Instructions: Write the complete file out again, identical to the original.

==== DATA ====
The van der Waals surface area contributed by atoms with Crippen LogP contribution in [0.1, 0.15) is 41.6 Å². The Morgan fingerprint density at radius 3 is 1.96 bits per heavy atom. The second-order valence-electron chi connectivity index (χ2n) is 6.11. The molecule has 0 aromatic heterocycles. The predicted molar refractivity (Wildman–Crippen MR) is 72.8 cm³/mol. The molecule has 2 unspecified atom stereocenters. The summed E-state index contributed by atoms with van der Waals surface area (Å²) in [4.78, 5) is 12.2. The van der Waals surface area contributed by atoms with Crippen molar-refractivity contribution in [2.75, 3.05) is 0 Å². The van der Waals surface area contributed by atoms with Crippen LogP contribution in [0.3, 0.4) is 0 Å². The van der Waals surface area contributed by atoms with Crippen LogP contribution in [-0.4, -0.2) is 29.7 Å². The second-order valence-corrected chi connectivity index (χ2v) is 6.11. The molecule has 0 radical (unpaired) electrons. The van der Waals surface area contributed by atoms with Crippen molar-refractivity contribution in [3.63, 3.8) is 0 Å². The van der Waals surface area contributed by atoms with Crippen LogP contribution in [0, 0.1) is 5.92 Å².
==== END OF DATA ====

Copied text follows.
The van der Waals surface area contributed by atoms with Crippen LogP contribution in [0.1, 0.15) is 41.6 Å². The Morgan fingerprint density at radius 3 is 1.96 bits per heavy atom. The second-order valence-electron chi connectivity index (χ2n) is 6.11. The molecule has 0 aromatic heterocycles. The predicted molar refractivity (Wildman–Crippen MR) is 72.8 cm³/mol. The molecule has 2 unspecified atom stereocenters. The summed E-state index contributed by atoms with van der Waals surface area (Å²) in [4.78, 5) is 12.2. The van der Waals surface area contributed by atoms with Crippen molar-refractivity contribution in [2.75, 3.05) is 0 Å². The van der Waals surface area contributed by atoms with Crippen LogP contribution in [0.3, 0.4) is 0 Å². The van der Waals surface area contributed by atoms with Crippen LogP contribution in [-0.4, -0.2) is 29.7 Å². The second-order valence-corrected chi connectivity index (χ2v) is 6.11. The molecule has 0 radical (unpaired) electrons. The van der Waals surface area contributed by atoms with Crippen molar-refractivity contribution in [3.63, 3.8) is 0 Å². The van der Waals surface area contributed by atoms with Crippen LogP contribution in [0, 0.1) is 5.92 Å².